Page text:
• Master of Arts (Theological Studies)
  • Master of Theology (Th.M.)
  • Doctor of Ministry (D.Min.)
  • Doctor of Philosophy (Ph.D.)
  • Dual M.Div./M.A. in Education or Youth Ministry

[edit] Miller Chapel

Built in 1834, Princeton's chapel was named to honor Samuel Miller, the second professor at the Seminary. Originally located beside Alexander Hall, it was moved in 1933 toward the center of the campus, its steps now leading down onto the Seminary's main quad. Miller Chapel underwent a complete renovated in 2000, with the addition of the Joe R. Engle Organ.

[edit] Endowed lectureships

  • The Stone Lectures, brings an internationally distinguished scholar to the Seminary each year to deliver a series of public lectures. Created in 1871 by Levi P. Stone, Esq., of Orange, New Jersey, a director and also a trustee of the Seminary. Previous lecturers include Abraham Kuyper (1898), and Nicholas Wolterstorff. The Stone Lecturer for 2005 is Dr. Leander E. Keck, Winkley Professor Emeritus of Biblical Theology at Yale Divinity School.
  • The Warfield Lectures are an annual series of lectures which honor the memory of Annie Kinkead Warfield, wife of Dr. Benjamin Breckinridge Warfield, distinguished professor of theology at the Seminary from 1887 to 1921. The 2005 Warfield Lecturer is Dr. Marilyn McCord Adams, Regius Professor of Divinity at Oxford University. Previous distinguished lecturers include Karl Barth.
  • The Frederick Neumann Memorial Lecture
  • Students┬┤ Lectureship on Missions
  • Women in Church and Ministry Lecture
  • The Alexander Thompson Lecture
  • Dr. Martin Luther King Jr. Lecture
  • Abraham Kuyper Prize and Lecture

[edit] Center for Barth Studies

The Center for Barth Studies was established at Princeton Seminary in 1997 and is administered by a board of seminary faculty. The Center sponsors conferences, research opportunities, discussion groups, and publications that seek to advance understanding of the theology of Karl Barth (1886-1968), the Swiss-German professor and pastor widely regarded as the greatest theologian of the 20th century. The Karl Barth Research Collection, part of Special Collections in the Princeton Theological Seminary Libraries, supports the scholarly activities of the Center for Barth Studies. The Karl Barth Research Collection is acquiring an exhaustive collection of writings by and about Karl Barth. Although many volumes are still needed, the Research Collection has already acquired Barth's most important works in German and English, several first editions, and an original hand-written manuscript by Karl Barth.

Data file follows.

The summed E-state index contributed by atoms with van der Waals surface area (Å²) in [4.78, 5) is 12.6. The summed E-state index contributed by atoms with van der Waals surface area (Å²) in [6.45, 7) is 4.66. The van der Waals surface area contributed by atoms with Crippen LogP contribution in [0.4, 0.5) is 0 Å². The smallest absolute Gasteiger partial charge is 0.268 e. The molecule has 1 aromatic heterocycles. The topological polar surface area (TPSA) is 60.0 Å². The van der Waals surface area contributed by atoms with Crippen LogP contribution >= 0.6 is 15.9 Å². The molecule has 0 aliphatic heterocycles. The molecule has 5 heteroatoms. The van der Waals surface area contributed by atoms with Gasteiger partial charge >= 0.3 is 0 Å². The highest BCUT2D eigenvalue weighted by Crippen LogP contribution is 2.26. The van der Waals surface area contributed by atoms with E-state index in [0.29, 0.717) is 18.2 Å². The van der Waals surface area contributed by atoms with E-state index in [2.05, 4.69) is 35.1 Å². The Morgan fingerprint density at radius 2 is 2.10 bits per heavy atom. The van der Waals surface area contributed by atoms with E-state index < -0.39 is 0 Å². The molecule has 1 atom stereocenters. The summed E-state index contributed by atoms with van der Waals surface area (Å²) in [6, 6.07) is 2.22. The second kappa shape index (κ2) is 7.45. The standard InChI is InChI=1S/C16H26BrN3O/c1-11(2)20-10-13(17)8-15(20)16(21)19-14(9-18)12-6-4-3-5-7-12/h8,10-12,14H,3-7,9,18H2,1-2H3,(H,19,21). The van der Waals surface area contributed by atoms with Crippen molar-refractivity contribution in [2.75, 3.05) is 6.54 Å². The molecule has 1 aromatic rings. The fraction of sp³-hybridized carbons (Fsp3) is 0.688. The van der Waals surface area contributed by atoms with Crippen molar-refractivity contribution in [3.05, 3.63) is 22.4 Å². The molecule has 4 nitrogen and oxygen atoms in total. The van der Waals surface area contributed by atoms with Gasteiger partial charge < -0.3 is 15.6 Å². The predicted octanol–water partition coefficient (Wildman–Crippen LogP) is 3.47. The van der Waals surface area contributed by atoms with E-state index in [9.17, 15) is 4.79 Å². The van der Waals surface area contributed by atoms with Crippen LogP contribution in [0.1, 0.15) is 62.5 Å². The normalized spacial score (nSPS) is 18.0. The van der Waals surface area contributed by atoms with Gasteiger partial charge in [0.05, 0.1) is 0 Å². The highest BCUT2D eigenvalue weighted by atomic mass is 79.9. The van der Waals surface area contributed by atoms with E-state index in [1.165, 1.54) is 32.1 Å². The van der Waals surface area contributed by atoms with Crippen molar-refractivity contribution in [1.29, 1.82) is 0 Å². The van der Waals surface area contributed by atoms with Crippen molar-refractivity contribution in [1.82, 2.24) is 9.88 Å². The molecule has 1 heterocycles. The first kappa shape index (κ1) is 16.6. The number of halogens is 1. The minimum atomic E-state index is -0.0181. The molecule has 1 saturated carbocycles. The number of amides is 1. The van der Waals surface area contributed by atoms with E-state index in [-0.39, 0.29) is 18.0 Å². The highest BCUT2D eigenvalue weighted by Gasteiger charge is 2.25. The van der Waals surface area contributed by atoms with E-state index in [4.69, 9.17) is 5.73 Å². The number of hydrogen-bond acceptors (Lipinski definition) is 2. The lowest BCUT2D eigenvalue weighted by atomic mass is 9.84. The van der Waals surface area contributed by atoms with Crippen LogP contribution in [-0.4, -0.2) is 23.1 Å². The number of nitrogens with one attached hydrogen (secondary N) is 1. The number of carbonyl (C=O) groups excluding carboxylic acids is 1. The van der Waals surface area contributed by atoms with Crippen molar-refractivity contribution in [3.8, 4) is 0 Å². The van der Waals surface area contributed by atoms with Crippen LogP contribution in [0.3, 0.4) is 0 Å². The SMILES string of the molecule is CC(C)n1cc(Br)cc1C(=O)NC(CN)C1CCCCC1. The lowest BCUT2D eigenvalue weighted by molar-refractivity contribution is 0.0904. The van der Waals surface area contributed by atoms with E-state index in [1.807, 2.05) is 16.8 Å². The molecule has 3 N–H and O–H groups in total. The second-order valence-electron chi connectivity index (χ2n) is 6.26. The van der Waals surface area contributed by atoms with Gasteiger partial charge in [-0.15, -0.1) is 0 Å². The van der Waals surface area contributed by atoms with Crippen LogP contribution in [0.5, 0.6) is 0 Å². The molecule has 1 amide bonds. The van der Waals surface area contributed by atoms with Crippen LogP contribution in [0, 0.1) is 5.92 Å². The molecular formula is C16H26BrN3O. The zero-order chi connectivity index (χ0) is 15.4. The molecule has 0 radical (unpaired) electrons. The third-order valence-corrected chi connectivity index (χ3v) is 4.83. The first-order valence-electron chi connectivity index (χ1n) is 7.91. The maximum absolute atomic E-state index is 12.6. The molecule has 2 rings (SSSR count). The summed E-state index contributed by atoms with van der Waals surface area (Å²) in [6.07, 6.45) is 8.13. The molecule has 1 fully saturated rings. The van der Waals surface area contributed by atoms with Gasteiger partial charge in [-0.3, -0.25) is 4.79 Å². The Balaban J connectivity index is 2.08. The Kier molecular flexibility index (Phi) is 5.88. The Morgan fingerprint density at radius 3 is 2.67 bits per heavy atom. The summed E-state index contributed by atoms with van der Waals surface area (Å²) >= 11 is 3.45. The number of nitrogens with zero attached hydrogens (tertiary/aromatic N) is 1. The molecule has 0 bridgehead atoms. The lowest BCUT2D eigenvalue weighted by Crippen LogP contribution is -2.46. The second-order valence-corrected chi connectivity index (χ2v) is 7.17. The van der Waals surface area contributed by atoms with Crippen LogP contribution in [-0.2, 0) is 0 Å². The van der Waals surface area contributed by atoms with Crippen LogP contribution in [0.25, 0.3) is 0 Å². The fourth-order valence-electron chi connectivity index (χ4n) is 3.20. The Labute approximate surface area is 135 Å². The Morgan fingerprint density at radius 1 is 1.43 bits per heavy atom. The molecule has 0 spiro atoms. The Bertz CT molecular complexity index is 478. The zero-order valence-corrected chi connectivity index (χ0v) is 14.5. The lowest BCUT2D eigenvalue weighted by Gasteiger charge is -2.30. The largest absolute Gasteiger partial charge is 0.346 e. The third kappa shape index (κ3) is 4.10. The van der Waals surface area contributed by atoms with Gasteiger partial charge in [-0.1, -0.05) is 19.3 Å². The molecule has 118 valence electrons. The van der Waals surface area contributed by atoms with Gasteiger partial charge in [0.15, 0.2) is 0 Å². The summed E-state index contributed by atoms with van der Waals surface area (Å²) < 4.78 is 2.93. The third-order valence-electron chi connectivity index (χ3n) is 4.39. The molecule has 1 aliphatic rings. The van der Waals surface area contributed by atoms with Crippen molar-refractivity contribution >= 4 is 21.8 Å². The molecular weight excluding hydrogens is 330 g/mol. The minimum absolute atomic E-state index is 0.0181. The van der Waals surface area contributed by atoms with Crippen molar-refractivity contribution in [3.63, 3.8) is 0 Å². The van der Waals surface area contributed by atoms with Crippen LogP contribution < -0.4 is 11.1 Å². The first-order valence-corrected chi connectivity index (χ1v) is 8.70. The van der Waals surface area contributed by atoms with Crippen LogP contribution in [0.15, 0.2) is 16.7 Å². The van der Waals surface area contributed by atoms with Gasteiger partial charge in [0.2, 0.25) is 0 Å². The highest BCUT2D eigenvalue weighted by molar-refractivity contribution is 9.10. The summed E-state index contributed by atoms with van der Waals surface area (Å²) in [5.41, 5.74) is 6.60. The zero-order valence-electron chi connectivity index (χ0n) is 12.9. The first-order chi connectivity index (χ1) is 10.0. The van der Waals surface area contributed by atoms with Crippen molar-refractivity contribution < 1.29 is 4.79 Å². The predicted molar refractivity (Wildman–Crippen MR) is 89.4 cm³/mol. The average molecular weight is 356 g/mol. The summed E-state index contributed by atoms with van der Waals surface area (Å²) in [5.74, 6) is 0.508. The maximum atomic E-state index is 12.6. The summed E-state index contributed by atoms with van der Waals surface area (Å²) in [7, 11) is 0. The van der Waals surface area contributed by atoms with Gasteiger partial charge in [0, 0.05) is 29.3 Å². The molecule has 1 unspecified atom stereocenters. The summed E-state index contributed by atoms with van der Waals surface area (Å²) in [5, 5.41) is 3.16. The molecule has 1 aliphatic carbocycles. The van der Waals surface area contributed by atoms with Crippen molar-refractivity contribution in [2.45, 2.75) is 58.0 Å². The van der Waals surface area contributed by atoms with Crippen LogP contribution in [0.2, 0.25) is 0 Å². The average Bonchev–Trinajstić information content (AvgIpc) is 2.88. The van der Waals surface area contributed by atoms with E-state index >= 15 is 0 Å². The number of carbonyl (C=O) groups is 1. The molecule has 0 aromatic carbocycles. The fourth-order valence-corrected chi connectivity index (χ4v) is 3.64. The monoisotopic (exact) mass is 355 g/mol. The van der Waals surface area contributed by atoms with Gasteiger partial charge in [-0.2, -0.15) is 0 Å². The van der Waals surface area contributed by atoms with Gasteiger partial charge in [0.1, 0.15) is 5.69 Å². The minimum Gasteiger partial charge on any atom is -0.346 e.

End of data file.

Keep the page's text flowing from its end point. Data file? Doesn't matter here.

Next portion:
[edit] Abraham Kuyper Center for Public Theology

[edit] Princeton Dead Sea Scrolls Project

[edit] Institute for Youth Ministry

[edit] Journal: Theology Today

[edit] Journal: Koinonia

Koinonia Journal is published annually by doctoral students at Princeton Theological Seminary. The publication and its annual forum promote written and face-to-face interdisciplinary discussion around issues in theology and the study of religion. It is distributed to well over 100 libraries worldwide.

[edit] Center of Continuing Education

[edit] Center of Theological Inquiry

In 1978 Princeton Theological Seminary's Board of Trustees established the Center as an independent, ecumenical institution for advanced theological research, "to inquire into the relationship between theological disciplines, [and of these with]...both human and natural sciences, to inquire into the relationship between diverse religious traditions . . . , to inquire into the present state of religious consciousness in the modern world, and to examine such other facets of religion in the modern world as may be appropriate . . ." Today, the Center has its own board, funding, mission and staff, yet maintains close relations with Princeton Theological Seminary.

[edit] Some distinguished Princeton scholars

[edit] Distinguished alumni

[edit] Books about or featuring Princeton Seminary

  • Princeton Seminary, 2 volumes, by David B. Calhoun is the now standard history of the Seminary
  • John Updike's 1986 novel Roger's Version appears to be partly set in Princeton Seminary; his 1996 novel In the Beauty of the Lilies features the family is Clarence Wilmot, a Princeton-educated preacher schooled in the works of theologians Charles and A. A. Hodge and Benjamin Warfield.

[edit] External links

Princeton Theological Seminary